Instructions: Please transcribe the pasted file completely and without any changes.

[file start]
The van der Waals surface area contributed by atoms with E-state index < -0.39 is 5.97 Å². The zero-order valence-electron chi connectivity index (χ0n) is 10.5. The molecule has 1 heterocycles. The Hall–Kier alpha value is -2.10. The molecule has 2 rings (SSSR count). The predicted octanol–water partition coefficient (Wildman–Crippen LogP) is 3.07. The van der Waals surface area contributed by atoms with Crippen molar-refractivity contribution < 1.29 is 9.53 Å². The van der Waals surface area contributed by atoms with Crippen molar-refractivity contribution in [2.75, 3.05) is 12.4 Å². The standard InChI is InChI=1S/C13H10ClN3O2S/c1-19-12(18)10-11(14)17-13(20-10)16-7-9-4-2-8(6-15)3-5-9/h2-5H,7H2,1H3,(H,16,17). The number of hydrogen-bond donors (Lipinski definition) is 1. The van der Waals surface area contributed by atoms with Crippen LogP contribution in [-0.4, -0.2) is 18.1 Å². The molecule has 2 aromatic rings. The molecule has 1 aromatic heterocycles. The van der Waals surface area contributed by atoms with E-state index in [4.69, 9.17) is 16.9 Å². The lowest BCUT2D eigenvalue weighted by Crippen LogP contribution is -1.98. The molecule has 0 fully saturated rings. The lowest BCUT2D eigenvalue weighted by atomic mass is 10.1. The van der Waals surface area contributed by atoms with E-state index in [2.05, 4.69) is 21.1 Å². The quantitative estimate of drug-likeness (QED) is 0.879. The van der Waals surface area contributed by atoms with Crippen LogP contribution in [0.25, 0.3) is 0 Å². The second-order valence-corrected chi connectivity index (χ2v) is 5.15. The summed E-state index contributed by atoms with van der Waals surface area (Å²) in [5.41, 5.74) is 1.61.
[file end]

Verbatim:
The van der Waals surface area contributed by atoms with E-state index < -0.39 is 5.97 Å². The zero-order valence-electron chi connectivity index (χ0n) is 10.5. The molecule has 1 heterocycles. The Hall–Kier alpha value is -2.10. The molecule has 2 rings (SSSR count). The predicted octanol–water partition coefficient (Wildman–Crippen LogP) is 3.07. The van der Waals surface area contributed by atoms with Crippen molar-refractivity contribution < 1.29 is 9.53 Å². The van der Waals surface area contributed by atoms with Crippen molar-refractivity contribution in [2.75, 3.05) is 12.4 Å². The standard InChI is InChI=1S/C13H10ClN3O2S/c1-19-12(18)10-11(14)17-13(20-10)16-7-9-4-2-8(6-15)3-5-9/h2-5H,7H2,1H3,(H,16,17). The number of hydrogen-bond donors (Lipinski definition) is 1. The van der Waals surface area contributed by atoms with Crippen LogP contribution in [-0.4, -0.2) is 18.1 Å². The molecule has 2 aromatic rings. The molecule has 1 aromatic heterocycles. The van der Waals surface area contributed by atoms with E-state index in [4.69, 9.17) is 16.9 Å². The lowest BCUT2D eigenvalue weighted by Crippen LogP contribution is -1.98. The molecule has 0 fully saturated rings. The lowest BCUT2D eigenvalue weighted by atomic mass is 10.1. The van der Waals surface area contributed by atoms with E-state index in [2.05, 4.69) is 21.1 Å². The quantitative estimate of drug-likeness (QED) is 0.879. The van der Waals surface area contributed by atoms with Crippen LogP contribution in [0.25, 0.3) is 0 Å². The second-order valence-corrected chi connectivity index (χ2v) is 5.15. The summed E-state index contributed by atoms with van der Waals surface area (Å²) in [5.41, 5.74) is 1.61.